India’s China dilemma encouraged New Delhi to expand its multilateral cooperation in the Indo-Pacific. Over the past year, the Quad – comprising India, Australia, Japan, and the United States – took several steps to align internal differences to better collaborate in areas of strategic overlap, like regional prosperity, health, and education. For instance, in its objective to achieve sustainable economic growth in the Indo-Pacific, evolving discussions within the Indo-Pacific Economic Framework (IPEF) and the Indo-Pacific Oceans Initiative (IPOI) show two different opportunities for India to recognize its goals. While New Delhi did not sign on to all pillars of the IPEF, India and the United States are returning to the negotiating table in February 2023
During 2022, India showed a greater embrace of its role as a net-security-provider role in the Indo-Pacific. However, two obvious constraints remain for India to fully realize this position. First, India remains uncertain regarding the scope of its role in the Indo-Pacific. While India has stepped up engagement in the Indian Ocean, New Delhi lacks a robust and justifiable rationale for an expansive security role in the broader Indo-Pacific. New Delhi has little interest in spreading its navy thin to cover the entire region. Second, India lacks the capacity to play such a large role in the short term. Although India has moved rapidly in recent years to strengthen its naval capabilities and reorient its maritime strategy, nuanced differences between its regional outlook and that of the United States and its non-NATO allies create difficulties in aligning the Quad’s views from time to time. The Quad will need to carefully navigate these differences to continue its momentum.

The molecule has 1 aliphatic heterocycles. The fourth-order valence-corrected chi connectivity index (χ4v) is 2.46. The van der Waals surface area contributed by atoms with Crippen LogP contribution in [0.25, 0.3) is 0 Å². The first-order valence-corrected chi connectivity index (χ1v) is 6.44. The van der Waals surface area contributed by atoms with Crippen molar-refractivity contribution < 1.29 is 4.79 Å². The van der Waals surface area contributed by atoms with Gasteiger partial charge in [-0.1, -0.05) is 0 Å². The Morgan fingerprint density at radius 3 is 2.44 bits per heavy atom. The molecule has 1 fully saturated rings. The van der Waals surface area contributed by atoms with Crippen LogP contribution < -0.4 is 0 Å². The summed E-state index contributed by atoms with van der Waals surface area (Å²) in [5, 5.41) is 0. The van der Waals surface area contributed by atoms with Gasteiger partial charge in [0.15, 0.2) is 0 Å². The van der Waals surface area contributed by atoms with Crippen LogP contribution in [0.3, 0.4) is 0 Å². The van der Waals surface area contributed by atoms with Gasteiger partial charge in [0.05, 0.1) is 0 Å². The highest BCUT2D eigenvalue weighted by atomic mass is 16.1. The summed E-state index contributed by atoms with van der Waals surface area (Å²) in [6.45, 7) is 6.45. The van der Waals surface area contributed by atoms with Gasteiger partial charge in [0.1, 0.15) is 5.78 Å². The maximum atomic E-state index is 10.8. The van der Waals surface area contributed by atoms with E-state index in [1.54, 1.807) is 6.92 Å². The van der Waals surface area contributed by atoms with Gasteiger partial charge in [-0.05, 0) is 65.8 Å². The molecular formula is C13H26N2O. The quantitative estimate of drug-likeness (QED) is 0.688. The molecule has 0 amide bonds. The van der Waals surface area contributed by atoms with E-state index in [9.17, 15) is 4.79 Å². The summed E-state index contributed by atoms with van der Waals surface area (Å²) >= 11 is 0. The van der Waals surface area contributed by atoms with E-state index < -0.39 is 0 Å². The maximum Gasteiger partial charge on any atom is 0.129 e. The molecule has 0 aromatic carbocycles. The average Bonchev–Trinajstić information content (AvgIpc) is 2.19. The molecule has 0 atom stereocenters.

Looking closer to home, India’s neighborhood policy told a cautionary tale last year. The Taliban’s leadership in Afghanistan, political instability in Nepal, near economic collapse in Sri Lanka, and brewing unrest in Bangladesh all challenged regional relationships. Additionally, India continued its policy of absolute neglect towards Pakistan. As terror incidents increase in Afghanistan and Pakistan, New Delhi fears spillover effects from both countries. Yet, India’s accidental BrahMos missile test into Pakistani territory in March 2022 is a stark reminder that New Delhi cannot forget about its western neighbor. Following the launch, Pakistan placed frontline bases and strike aircraft on high alert as it gathered information. Absent de-escalation mechanisms, the unprecedented event holds serious implications for crisis stability on the subcontinent. Had the launch occurred during a period of heightened tensions, the incident could have escalated to a dangerous place.
As New Delhi embarks on global leadership at the G20 this year, many of the dynamics that shaped 2022 will persist. India will continue to face pressure navigating great power relations, while terrorist groups warn of instability. Competition in the international system will continue to stress diplomatic ties. In this uncertain environment, India will take its place on the international stage, and as New Delhi solidifies its strategy, the world will be watching.